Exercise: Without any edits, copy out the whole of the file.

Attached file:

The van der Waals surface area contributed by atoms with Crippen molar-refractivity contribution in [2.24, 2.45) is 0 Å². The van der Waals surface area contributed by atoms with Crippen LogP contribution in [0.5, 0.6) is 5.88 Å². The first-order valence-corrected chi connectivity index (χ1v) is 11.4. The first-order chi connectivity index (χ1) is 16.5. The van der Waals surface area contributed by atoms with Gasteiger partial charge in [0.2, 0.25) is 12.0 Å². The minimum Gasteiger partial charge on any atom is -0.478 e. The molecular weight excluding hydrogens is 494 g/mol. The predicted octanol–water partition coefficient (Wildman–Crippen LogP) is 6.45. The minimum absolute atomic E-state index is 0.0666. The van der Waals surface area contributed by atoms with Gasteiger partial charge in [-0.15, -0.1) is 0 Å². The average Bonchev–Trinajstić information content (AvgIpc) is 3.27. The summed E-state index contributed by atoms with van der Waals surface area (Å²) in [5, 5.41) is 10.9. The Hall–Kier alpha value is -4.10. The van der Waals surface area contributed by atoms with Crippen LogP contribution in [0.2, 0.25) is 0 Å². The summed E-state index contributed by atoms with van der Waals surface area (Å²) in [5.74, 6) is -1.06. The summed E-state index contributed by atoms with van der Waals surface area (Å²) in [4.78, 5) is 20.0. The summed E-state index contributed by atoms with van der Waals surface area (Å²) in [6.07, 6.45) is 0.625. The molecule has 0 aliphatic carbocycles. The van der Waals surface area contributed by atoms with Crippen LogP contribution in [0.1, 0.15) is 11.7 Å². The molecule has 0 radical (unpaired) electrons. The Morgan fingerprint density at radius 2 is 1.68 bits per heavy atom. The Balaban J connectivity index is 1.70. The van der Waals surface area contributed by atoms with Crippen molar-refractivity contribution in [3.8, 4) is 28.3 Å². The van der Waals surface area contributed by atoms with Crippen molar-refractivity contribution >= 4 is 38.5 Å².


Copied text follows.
The van der Waals surface area contributed by atoms with Crippen molar-refractivity contribution in [2.24, 2.45) is 0 Å². The van der Waals surface area contributed by atoms with Crippen LogP contribution in [0.5, 0.6) is 5.88 Å². The first-order valence-corrected chi connectivity index (χ1v) is 11.4. The first-order chi connectivity index (χ1) is 16.5. The van der Waals surface area contributed by atoms with Gasteiger partial charge in [0.2, 0.25) is 12.0 Å². The minimum Gasteiger partial charge on any atom is -0.478 e. The molecular weight excluding hydrogens is 494 g/mol. The predicted octanol–water partition coefficient (Wildman–Crippen LogP) is 6.45. The minimum absolute atomic E-state index is 0.0666. The van der Waals surface area contributed by atoms with Gasteiger partial charge in [-0.15, -0.1) is 0 Å². The average Bonchev–Trinajstić information content (AvgIpc) is 3.27. The summed E-state index contributed by atoms with van der Waals surface area (Å²) in [5, 5.41) is 10.9. The Hall–Kier alpha value is -4.10. The van der Waals surface area contributed by atoms with Crippen LogP contribution in [0.2, 0.25) is 0 Å². The summed E-state index contributed by atoms with van der Waals surface area (Å²) in [5.74, 6) is -1.06. The summed E-state index contributed by atoms with van der Waals surface area (Å²) in [4.78, 5) is 20.0. The summed E-state index contributed by atoms with van der Waals surface area (Å²) in [6.07, 6.45) is 0.625. The molecule has 0 aliphatic carbocycles. The van der Waals surface area contributed by atoms with Crippen LogP contribution in [0.1, 0.15) is 11.7 Å². The molecule has 0 radical (unpaired) electrons. The Morgan fingerprint density at radius 2 is 1.68 bits per heavy atom. The Balaban J connectivity index is 1.70. The van der Waals surface area contributed by atoms with Crippen molar-refractivity contribution in [3.8, 4) is 28.3 Å². The van der Waals surface area contributed by atoms with Crippen molar-refractivity contribution >= 4 is 38.5 Å².